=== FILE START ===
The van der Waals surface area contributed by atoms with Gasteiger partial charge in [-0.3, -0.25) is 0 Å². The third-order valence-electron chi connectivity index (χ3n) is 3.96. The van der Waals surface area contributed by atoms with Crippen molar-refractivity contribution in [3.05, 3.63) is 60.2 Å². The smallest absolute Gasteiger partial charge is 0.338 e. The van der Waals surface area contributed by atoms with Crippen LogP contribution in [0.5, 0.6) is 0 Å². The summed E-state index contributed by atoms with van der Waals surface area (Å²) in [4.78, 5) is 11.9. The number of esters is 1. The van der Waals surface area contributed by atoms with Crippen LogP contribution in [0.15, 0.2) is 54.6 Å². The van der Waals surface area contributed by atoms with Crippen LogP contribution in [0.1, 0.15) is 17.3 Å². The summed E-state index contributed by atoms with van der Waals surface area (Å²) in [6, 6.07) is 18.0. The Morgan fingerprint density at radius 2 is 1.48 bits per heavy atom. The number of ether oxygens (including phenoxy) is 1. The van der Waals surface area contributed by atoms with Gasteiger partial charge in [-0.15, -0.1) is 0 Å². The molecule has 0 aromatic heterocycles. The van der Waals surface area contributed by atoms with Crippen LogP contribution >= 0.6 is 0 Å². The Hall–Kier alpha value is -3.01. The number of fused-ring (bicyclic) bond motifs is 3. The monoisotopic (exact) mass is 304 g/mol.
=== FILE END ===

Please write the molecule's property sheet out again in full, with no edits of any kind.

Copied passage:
The van der Waals surface area contributed by atoms with Gasteiger partial charge in [-0.3, -0.25) is 0 Å². The third-order valence-electron chi connectivity index (χ3n) is 3.96. The van der Waals surface area contributed by atoms with Crippen molar-refractivity contribution in [3.05, 3.63) is 60.2 Å². The smallest absolute Gasteiger partial charge is 0.338 e. The van der Waals surface area contributed by atoms with Crippen LogP contribution in [0.5, 0.6) is 0 Å². The summed E-state index contributed by atoms with van der Waals surface area (Å²) in [4.78, 5) is 11.9. The number of esters is 1. The van der Waals surface area contributed by atoms with Crippen LogP contribution in [0.15, 0.2) is 54.6 Å². The van der Waals surface area contributed by atoms with Crippen LogP contribution in [0.1, 0.15) is 17.3 Å². The summed E-state index contributed by atoms with van der Waals surface area (Å²) in [6, 6.07) is 18.0. The Morgan fingerprint density at radius 2 is 1.48 bits per heavy atom. The number of ether oxygens (including phenoxy) is 1. The van der Waals surface area contributed by atoms with Gasteiger partial charge in [-0.15, -0.1) is 0 Å². The molecule has 0 aromatic heterocycles. The van der Waals surface area contributed by atoms with Crippen LogP contribution >= 0.6 is 0 Å². The Hall–Kier alpha value is -3.01. The number of fused-ring (bicyclic) bond motifs is 3. The monoisotopic (exact) mass is 304 g/mol.